“For the more than 40 years you have fought to preserve the scenic beauty of our natural surroundings and defend their ecological integrity. As a result, hundreds of acres of unspoiled land are now under public ownership or enjoy conservation status as a permanent legacy for the people of Connecticut. We commend you for your vital contributions to the protection and appreciation of our irreplaceable natural heritage.”
In December, 2013, GOSA signed a “purchase, sale and donation” agreement with the Weber family, owners of Avery Farm, to acquire their 305-acre historic farm, “…one of the most biologically diverse and valuable sites for conservation in eastern Connecticut,” according to Dr. Robert Askins, Katherine Blunt Professor of Biology at Connecticut College. After two years of fundraising, GOSA aquired the property on December 29, 2015. The land is especially important for migratory waterfowl and turtle populations. Avery Farm features marsh, fields, hedgerows, forested wetlands, historic foundations and a rocky ridge.
The Avery Farm’s 305 acres, combined with GOSA’s abutting 91-acre Candlewood Ridge and 28 acres of Town-owned protected land, creates a more than 400-acre greenbelt of exceptional open space that straddles the Groton-Ledyard border.
GOSA received the 2017 National Land Trust Excellence Award for an all-volunteer organization awarded to GOSA by The Land Trust Alliance (LTA), a national land conservation organization. The LTA honors organizations working to "save the places people love by strengthening land conservation across America." GOSA was honored for achievements in the following areas:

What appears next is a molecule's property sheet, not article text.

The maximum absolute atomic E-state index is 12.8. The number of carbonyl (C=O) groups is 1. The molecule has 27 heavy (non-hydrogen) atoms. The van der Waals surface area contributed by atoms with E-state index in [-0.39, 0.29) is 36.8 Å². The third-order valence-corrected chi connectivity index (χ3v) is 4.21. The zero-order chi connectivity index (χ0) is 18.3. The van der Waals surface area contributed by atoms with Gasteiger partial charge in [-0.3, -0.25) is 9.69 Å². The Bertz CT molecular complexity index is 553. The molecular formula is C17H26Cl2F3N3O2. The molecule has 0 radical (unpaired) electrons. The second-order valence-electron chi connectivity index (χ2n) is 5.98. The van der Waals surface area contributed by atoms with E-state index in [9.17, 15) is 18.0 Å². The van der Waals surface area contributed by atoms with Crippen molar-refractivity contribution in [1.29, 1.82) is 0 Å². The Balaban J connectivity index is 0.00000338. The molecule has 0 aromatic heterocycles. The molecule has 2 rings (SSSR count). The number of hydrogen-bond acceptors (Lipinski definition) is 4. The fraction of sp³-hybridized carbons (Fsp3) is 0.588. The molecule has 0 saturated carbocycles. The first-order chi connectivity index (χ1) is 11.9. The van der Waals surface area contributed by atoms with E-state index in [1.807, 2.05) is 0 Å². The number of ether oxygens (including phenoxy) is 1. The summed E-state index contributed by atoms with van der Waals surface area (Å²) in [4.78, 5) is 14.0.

- Outstanding initiative to broaden support for land
- Outstanding collaboration initiative
- Outstanding communications, education, and outreach initiative
The LTA recognized that GOSA’s accomplishments are shared with your financial and volunteer support, and with our group’s collaborations with local, state, and national organizations. Thank you for supporting GOSA!
Donated by the Frederic and Robert Anderson Families in September 2017, Beebe Cove Vista offers scenic views of Beebe Cove from a half acre of land composed of four small parcels along the shoreline on the east side of Elm Street in Noank. Though two parcels along the stretch are privately owned, there is access to these grassy areas from the sidewalk. A small marsh hosts great egrets and other wading birds, while diving and dabbling ducks and migratory waterfowl can be seen offshore. The property is contiguous to Avalonia Land Conservancy’s 3.5 acres Anderson Marsh on the west side of Elm Street (Route 215) and just north of the Brook Street intersection in Noank.